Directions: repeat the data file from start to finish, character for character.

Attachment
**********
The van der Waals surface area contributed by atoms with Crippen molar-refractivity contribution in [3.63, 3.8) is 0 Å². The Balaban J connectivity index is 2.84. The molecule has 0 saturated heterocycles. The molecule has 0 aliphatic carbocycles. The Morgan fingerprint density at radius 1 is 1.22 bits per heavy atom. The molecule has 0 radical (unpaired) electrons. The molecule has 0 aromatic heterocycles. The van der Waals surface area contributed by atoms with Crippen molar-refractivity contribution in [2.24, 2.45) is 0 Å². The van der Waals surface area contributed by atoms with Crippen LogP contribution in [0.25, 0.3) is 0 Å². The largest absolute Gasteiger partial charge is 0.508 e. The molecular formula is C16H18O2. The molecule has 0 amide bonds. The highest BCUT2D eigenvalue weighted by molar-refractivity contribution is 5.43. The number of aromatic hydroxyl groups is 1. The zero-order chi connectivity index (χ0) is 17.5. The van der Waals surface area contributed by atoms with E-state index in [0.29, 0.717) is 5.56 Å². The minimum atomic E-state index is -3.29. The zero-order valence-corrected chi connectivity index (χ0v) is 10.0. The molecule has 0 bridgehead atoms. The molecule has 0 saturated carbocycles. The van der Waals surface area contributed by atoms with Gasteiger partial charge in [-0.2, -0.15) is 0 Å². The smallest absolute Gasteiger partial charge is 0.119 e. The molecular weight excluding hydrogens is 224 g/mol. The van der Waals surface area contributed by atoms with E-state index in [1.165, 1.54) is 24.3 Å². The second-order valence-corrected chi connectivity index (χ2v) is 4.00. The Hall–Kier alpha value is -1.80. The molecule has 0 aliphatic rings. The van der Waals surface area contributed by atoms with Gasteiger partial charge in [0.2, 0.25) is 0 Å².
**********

The van der Waals surface area contributed by atoms with Crippen molar-refractivity contribution in [3.63, 3.8) is 0 Å². The Balaban J connectivity index is 2.84. The molecule has 0 saturated heterocycles. The molecule has 0 aliphatic carbocycles. The Morgan fingerprint density at radius 1 is 1.22 bits per heavy atom. The molecule has 0 radical (unpaired) electrons. The molecule has 0 aromatic heterocycles. The van der Waals surface area contributed by atoms with Crippen molar-refractivity contribution in [2.24, 2.45) is 0 Å². The van der Waals surface area contributed by atoms with Crippen LogP contribution in [0.25, 0.3) is 0 Å². The largest absolute Gasteiger partial charge is 0.508 e. The molecular formula is C16H18O2. The molecule has 0 amide bonds. The highest BCUT2D eigenvalue weighted by molar-refractivity contribution is 5.43. The number of aromatic hydroxyl groups is 1. The zero-order chi connectivity index (χ0) is 17.5. The van der Waals surface area contributed by atoms with E-state index in [0.29, 0.717) is 5.56 Å². The minimum atomic E-state index is -3.29. The zero-order valence-corrected chi connectivity index (χ0v) is 10.0. The molecule has 0 bridgehead atoms. The molecule has 0 saturated carbocycles. The van der Waals surface area contributed by atoms with Gasteiger partial charge in [-0.2, -0.15) is 0 Å². The smallest absolute Gasteiger partial charge is 0.119 e. The molecular weight excluding hydrogens is 224 g/mol. The van der Waals surface area contributed by atoms with E-state index in [1.165, 1.54) is 24.3 Å². The second-order valence-corrected chi connectivity index (χ2v) is 4.00. The Hall–Kier alpha value is -1.80. The molecule has 0 aliphatic rings. The van der Waals surface area contributed by atoms with Gasteiger partial charge in [0.2, 0.25) is 0 Å².